8. 136 IEEE/ACM TRANSACTIONS ON NETWORKING, VOL. 19, NO. 1, FEBRUARY 2011 We implemented an algorithm to compute all the exclusive sets of a graph under a given interference model. We also im- plement Algorithm 1 and the back-pressure policy described in Section IV-B. Cplex [12], an integer-programming solver, was used to compute the maximum weight matchings. Except for the Tandem Queue, the 2-hop interference model has been used in all other simulations. All the simulations have been run long enough for the 95% conﬁdence intervals to become small as shown in Fig. 8. Arrival Processes: The arrival stream at each source is a series of active and idle periods. During the active periods, the source injects one packet into the queue in every time slot. The length of the active periods (denoted by random variable ) is distributed according the Zipf law with power exponent 1.25 and ﬁnite sup-Fig. 4. Back-pressure policy with ﬁxed routing. port . Truncated heavy-tailed distributions like Zipf have been found to model the Internet trafﬁc [7]. During the active period, the source generates one packet every time slot.if ﬂow had the maximum differential backlog at link , link The idle periods are geometrically distributed with mean . Thewas present in the maximum weighted matching, and the corre- mean arrival rate of a source can be controlled by changing thesponding queue was nonempty. value of . The lower bounds were obtained using Algorithm 1. Let denote the Euclidean norm of vector . The We use the analysis in [6] to obtain the expected delay for thesystem is considered to be stable if is single-queue systems.bounded. If the system is stable, then the throughput of a givenﬂow is the same as the arrival rate. A throughput vector is A. Tandem Queueadmissible if there is some scheduling policy under which thesystem is stable when the arrival rate vector is . We denote We consider a stream of packets ﬂowing over the wirelessby the closure of the convex hull of the set of activation links in tandem, as shown in Fig. 5(a) under the 1-hop interfer-vectors , and by the interior of the convex hull. ence model. For this system, any two links that are adjacent to Let be the indicator variable indicating whether the each other form an exclusive set. Choosing the ﬁrst two linksﬂow passes through link . The sum of the rates of the ﬂows as the bottleneck maximizes the lower bound in Corollary 3.1sharing link is given by as it maximizes the value of . Note that is the same for all exclusive sets in the system. The lower bound for the above arrival process is given by (30)Let be the corresponding ﬂow rate vector. (31) It has been shown in [16] that if each arrival process is i.i.d. where is the arrival rate in packets/slot andin time, and that the ﬁrst two moments of all the arrival streams is the mean residual time in an active period. Simulation results are ﬁnite, then is a necessary condition for a in Fig. 6 show that this lower bound virtually coincides with thestabilizing scheduling policy to exist. It has also been shown that delay performance of the optimal scheme [24].the back-pressure policy with ﬁxed routing (with ) stabi- The value of in the back-pressure policy can be used tolizes the system for any arrival rate satisfying the preceding con- control the relative priority of links. For example, assume thatdition. It can be shown using the ﬂuid model techniques devel- the queue lengths at different nodes in the tandem queue are asoped in [4] and [22] that this policy with is stable when- shown in Fig. 5(a). For , the differential backlogsever the arrival processes satisfy a strong-law-of-large numbers through are 20, 30, 10, 5, 5, 12, 17, and 1, respectively.assumption and the ﬂow rate vector . For , the differential backlogs through are 0.035, 0.071, 0.033, 0.019, 0.022, 0.007, 0.335, and 1, respec- V. ILLUSTRATIVE EXAMPLES tively. Notice that as the value of decreases, the value of differ- We now demonstrate our methodology on a variety of exam- ential backlog between two nonempty queues becomes smaller.ples shown in Fig. 5. The bottleneck sets in each example have The differential backlog at the last hop becomes comparativelybeen highlighted in the corresponding ﬁgures. We also support large for small values of , thereby increasing the relative pri-the lower bound with results obtained from the simulations of ority of the last link. We observe, for small values of , mostthe back-pressure policy (Section IV-B) to show that the lower of the queueing takes place in the ﬁrst few hops of the ﬂow andbounds are indeed useful. Not only does the lower bound serve the average backlogs at the downstream links are very small.as a rough estimate, but it can also be used to gain understanding Intuitively, the scheme reduces to the delay-optimal scheme ason the back-pressure policy itself. Furthermore, we also com- conﬁrmed by the simulation results shown in Fig. 6.pare the performance of the back-pressure policy with the max- Indeed, the scheme in [24] is valid only for the tandem queueimal policy [3], [26] in Sections V-C and V-D. under 1-hop interference model. It has been suggested in the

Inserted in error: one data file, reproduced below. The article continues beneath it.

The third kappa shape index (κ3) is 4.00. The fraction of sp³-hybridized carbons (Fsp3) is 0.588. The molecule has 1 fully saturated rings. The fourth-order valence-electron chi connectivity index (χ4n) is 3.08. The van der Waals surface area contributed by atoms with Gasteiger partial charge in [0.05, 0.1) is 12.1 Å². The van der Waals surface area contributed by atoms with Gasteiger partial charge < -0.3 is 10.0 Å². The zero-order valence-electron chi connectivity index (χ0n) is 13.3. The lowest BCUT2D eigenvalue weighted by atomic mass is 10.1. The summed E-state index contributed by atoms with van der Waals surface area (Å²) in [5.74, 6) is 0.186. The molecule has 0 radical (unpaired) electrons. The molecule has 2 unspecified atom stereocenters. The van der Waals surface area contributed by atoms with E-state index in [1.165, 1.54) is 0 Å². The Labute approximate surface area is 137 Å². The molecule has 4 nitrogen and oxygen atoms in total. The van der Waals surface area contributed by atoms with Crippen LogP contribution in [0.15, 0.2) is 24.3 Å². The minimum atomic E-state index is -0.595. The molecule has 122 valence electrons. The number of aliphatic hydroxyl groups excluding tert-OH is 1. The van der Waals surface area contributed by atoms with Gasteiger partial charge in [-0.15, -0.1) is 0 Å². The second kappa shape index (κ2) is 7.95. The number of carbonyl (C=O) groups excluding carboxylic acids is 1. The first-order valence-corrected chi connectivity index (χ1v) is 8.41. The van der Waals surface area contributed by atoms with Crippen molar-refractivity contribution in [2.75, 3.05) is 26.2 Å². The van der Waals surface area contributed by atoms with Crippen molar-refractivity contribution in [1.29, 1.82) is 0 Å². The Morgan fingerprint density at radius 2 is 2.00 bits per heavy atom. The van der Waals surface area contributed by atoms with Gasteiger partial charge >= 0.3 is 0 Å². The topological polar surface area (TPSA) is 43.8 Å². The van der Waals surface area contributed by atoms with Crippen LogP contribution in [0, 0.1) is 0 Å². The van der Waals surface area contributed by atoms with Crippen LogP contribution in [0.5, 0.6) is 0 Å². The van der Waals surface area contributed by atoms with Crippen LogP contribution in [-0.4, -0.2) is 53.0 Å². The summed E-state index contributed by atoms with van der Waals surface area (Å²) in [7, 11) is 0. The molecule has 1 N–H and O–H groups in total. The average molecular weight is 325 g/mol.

9. GUPTA AND SHROFF: DELAY ANALYSIS AND OPTIMALITY OF SCHEDULING POLICIES FOR MULTIHOP WIRELESS NETWORKS 137Fig. 5. Illustration of the Lower Bound analysis (bottlenecks used in the analysis have been highlighted) (a) Tandem Queue (b) Dumbbell (c) Tree (d) Cycle. Fig. 7. Simulation results for clique shown in Fig. 3.Fig. 6. Simulation results for Tandem Queue.literature [15], [22] that the delay performance of single-hopsystems improves as goes to zero. We also observe a similarpattern for the tandem queue. However, as we will see later,this observation may not be generalizable to a multihop wirelessnetworks with several ﬂows since, for small values of , certainﬂows may be starved for resources.B. Clique We now consider the clique network with sixﬂows as shown in Fig. 3 with the load vector packets/slot. Fig. 8. Simulation results for dumbbell topology.We observe in Fig. 7 that the optimal policy (Last Buffer FirstServe) derived in Section IV is indeed closest to the lowerbound. The gap between the performance of LBFS and the C. Dumbbell Topologylower bound can be attributed to the fact that the ﬂows differ Consider a dumbbell topology [Fig. 5(b)] with multiplein path length, making inequality (15) loose. On the other ﬂows passing through a single link with the load vectorhand, we notice that the FBFS policy incurs the maximum packets/slot. The bottleneck-exclusivedelay among the policies simulated herein. Note that for this set has been highlighted in Fig. 5(b). The performance ofexample, every work conserving policy is throughput-optimal back-pressure policy is compared to that of the lowerand also minimizes at all times. However, the average bound in Fig. 8. This example shows that the back-pressuredelay performance is dependent on the relative priority of the policy is able to share the resources among the ﬂows in abuffers. It is evident from Fig. 7 that decreasing the value of manner such that the overall delay of the system is close toin the back-pressure policy improves its delay performance. the lower bound. We also note that the delay performance of